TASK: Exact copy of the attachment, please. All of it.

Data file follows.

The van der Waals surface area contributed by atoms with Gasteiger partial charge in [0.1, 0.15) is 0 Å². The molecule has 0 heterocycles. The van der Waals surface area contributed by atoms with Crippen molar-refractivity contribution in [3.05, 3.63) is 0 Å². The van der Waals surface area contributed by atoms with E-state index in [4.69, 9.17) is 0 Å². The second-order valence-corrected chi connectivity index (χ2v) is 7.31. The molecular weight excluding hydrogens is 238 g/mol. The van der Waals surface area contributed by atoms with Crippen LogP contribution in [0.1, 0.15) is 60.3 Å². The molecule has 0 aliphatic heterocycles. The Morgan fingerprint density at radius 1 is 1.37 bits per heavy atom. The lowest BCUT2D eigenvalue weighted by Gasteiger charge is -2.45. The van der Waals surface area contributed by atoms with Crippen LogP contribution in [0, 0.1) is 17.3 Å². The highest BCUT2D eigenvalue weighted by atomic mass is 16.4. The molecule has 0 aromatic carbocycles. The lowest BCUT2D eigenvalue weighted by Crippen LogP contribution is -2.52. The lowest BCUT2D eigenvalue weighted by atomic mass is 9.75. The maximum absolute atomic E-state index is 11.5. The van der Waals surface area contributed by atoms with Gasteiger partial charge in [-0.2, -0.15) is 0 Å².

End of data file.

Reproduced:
The van der Waals surface area contributed by atoms with Gasteiger partial charge in [0.1, 0.15) is 0 Å². The molecule has 0 heterocycles. The van der Waals surface area contributed by atoms with Crippen molar-refractivity contribution in [3.05, 3.63) is 0 Å². The van der Waals surface area contributed by atoms with E-state index in [4.69, 9.17) is 0 Å². The second-order valence-corrected chi connectivity index (χ2v) is 7.31. The molecular weight excluding hydrogens is 238 g/mol. The van der Waals surface area contributed by atoms with Crippen LogP contribution in [0.1, 0.15) is 60.3 Å². The molecule has 0 aliphatic heterocycles. The Morgan fingerprint density at radius 1 is 1.37 bits per heavy atom. The lowest BCUT2D eigenvalue weighted by Gasteiger charge is -2.45. The van der Waals surface area contributed by atoms with Crippen LogP contribution in [0, 0.1) is 17.3 Å². The highest BCUT2D eigenvalue weighted by atomic mass is 16.4. The molecule has 0 aromatic carbocycles. The lowest BCUT2D eigenvalue weighted by Crippen LogP contribution is -2.52. The lowest BCUT2D eigenvalue weighted by atomic mass is 9.75. The maximum absolute atomic E-state index is 11.5. The van der Waals surface area contributed by atoms with Gasteiger partial charge in [-0.2, -0.15) is 0 Å².